As an open-ended platform, Ms. Griffin can use GameSalad to challenge advanced students to push their games further: customize images, use timers, or add secret walls.  Students choose to tackle the puzzle of figuring out how to build what they want.

 

“And that’s how the advanced kids are still challenged, and they become leaders in the classroom.”

 

 

A Team Effort

 

By creating a project-based learning environment with GameSalad, Ms. Griffin gives her students the room to learn in the way that suits them best. Her students can choose to work on their own or pair up to work through the tutorials. “The kids always know they can ask each other for help,” she says.

 

This type of collaborative environment is wonderful for encouraging active problem solving and creativity, which are both essential aspects of programming and game design. GameSalad gives teachers the flexibility to provide a variety of assignments that address the specific goals of the class.

 

 

Entering the “Shark Tank”

 

After each project, Ms. Griffin holds a “Shark Tank” style competition. Five top students are chosen and Ms. Griffin pitches their games to the other section of her class. Students are shown rubrics from GameSalad’s lesson plans and hold each other to a high standard, ensuring elements like the ability to keep score or use timers are present.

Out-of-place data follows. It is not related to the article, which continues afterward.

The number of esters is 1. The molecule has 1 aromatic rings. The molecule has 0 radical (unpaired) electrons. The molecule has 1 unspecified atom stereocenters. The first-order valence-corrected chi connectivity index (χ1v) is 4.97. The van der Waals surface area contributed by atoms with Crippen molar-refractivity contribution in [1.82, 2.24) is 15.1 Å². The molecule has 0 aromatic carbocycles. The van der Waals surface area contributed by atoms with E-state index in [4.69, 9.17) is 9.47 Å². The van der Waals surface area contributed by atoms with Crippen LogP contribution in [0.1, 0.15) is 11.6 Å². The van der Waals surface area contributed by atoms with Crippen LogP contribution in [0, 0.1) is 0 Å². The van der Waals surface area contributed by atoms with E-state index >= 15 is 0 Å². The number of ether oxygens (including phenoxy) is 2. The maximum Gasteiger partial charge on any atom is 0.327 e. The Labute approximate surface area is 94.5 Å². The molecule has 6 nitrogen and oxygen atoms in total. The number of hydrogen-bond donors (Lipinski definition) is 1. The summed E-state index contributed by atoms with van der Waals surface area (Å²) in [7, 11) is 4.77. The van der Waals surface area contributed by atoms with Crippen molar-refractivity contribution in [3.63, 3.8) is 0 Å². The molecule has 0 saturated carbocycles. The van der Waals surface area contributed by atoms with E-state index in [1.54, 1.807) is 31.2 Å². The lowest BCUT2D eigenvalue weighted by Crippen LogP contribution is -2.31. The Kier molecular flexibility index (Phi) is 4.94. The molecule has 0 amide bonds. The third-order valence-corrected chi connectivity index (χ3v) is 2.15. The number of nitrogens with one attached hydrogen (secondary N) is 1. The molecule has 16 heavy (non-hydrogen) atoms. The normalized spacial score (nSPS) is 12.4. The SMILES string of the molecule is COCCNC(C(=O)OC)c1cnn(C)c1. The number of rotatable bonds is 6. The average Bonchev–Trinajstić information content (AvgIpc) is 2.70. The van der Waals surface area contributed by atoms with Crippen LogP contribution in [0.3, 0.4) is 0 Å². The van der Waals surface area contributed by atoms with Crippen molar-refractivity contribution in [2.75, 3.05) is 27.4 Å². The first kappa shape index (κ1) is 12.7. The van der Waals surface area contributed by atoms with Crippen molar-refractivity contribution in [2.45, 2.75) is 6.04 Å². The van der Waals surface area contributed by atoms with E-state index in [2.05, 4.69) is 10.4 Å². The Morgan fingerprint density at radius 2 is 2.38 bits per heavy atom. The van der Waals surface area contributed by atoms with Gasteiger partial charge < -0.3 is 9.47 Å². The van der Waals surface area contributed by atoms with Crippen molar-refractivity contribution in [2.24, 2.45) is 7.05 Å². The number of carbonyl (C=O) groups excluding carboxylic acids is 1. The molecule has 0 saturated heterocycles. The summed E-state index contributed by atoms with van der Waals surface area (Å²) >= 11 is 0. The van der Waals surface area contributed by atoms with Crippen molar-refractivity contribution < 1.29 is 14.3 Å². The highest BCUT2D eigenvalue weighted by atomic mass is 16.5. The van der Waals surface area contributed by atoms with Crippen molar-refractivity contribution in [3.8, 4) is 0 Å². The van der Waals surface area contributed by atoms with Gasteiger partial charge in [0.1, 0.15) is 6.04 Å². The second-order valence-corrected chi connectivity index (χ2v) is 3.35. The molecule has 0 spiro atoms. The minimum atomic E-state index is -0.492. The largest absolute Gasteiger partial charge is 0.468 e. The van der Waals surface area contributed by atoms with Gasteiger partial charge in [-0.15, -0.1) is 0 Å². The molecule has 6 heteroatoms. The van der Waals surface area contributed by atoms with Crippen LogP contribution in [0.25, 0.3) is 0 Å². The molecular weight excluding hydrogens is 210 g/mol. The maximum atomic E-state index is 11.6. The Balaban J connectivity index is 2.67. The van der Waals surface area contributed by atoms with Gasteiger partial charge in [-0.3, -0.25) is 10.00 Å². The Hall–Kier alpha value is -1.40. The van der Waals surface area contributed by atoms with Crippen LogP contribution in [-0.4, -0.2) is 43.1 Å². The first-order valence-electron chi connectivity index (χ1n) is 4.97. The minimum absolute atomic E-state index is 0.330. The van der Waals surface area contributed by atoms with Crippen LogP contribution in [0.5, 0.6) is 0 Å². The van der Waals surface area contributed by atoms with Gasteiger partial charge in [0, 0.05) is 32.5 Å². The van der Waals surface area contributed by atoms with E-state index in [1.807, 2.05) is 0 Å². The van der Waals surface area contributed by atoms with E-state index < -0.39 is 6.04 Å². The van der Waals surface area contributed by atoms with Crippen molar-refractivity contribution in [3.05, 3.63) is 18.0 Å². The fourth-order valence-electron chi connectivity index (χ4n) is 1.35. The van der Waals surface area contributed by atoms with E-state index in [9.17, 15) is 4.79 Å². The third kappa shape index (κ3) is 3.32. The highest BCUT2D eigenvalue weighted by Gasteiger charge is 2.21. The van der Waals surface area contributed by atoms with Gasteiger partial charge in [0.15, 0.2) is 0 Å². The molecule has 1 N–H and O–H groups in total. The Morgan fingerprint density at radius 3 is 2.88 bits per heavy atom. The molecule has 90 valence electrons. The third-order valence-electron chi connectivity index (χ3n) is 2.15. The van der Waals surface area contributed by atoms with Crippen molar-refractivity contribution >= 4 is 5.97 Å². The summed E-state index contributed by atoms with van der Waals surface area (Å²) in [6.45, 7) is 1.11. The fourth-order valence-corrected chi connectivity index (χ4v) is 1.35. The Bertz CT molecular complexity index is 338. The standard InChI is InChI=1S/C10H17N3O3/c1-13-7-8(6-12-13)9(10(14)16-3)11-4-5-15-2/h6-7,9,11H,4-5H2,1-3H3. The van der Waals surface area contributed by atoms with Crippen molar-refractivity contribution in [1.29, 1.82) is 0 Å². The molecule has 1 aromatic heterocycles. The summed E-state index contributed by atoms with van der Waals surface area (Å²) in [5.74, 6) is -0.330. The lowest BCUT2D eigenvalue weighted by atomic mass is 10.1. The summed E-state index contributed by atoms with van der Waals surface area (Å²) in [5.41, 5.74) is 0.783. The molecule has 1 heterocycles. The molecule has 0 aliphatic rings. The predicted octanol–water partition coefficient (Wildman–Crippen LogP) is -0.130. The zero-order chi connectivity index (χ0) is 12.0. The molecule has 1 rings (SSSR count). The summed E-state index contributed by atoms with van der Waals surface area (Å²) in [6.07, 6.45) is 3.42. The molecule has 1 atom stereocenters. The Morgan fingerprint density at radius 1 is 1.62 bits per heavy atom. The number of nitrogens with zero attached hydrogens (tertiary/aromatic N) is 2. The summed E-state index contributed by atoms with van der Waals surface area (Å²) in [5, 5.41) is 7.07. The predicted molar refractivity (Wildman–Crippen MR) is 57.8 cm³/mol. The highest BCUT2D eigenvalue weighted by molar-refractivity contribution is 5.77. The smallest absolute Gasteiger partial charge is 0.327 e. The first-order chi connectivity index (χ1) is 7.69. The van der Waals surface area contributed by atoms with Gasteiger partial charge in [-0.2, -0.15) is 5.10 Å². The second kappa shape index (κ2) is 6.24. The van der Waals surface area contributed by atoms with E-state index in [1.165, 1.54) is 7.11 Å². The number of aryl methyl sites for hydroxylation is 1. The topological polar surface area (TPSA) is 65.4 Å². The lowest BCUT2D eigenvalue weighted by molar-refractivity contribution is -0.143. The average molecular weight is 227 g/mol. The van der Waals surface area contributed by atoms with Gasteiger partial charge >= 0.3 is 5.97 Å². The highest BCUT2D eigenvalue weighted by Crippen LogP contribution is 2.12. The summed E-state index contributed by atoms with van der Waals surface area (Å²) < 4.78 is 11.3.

By thoughtfully having students evaluate each other, she deepens their engagement. Not only does this get them to pay attention to how they will be graded, but amusingly, she finds students are paying attention when they judge the projects. If an element is missing, a student will point out that it was part of the rubric, and declare the project disqualified!

 

At the end, two winners are chosen: “I always let two win because I just think: the more, the merrier.” The two winners get a prize, and once they win, they can’t win again, giving more students a chance to win throughout the year.

 

Sharing the Excitement

 

During the school year, the students also get a chance to showcase their games to students who are taking other electives. “When the kids see the games my students have created in GameSalad, they just go nuts,” she says. 

 

At Piedmont Middle School in Union County, Ms. Patti Griffin enjoys taking full advantage of the GameSalad for Education platform. Combining GameSalad’s appealing visual programming interface and game tutorials with highly engaging activities and thoughtful attention to her students, she makes her classroom a wonderful and inviting place to learn the basics of coding through game creation.

 

 

*Reference: https://www.ucps.k12.nc.us/domain/3013

  • Article written by Game Salad staff – Permission to post given by Julie Froeling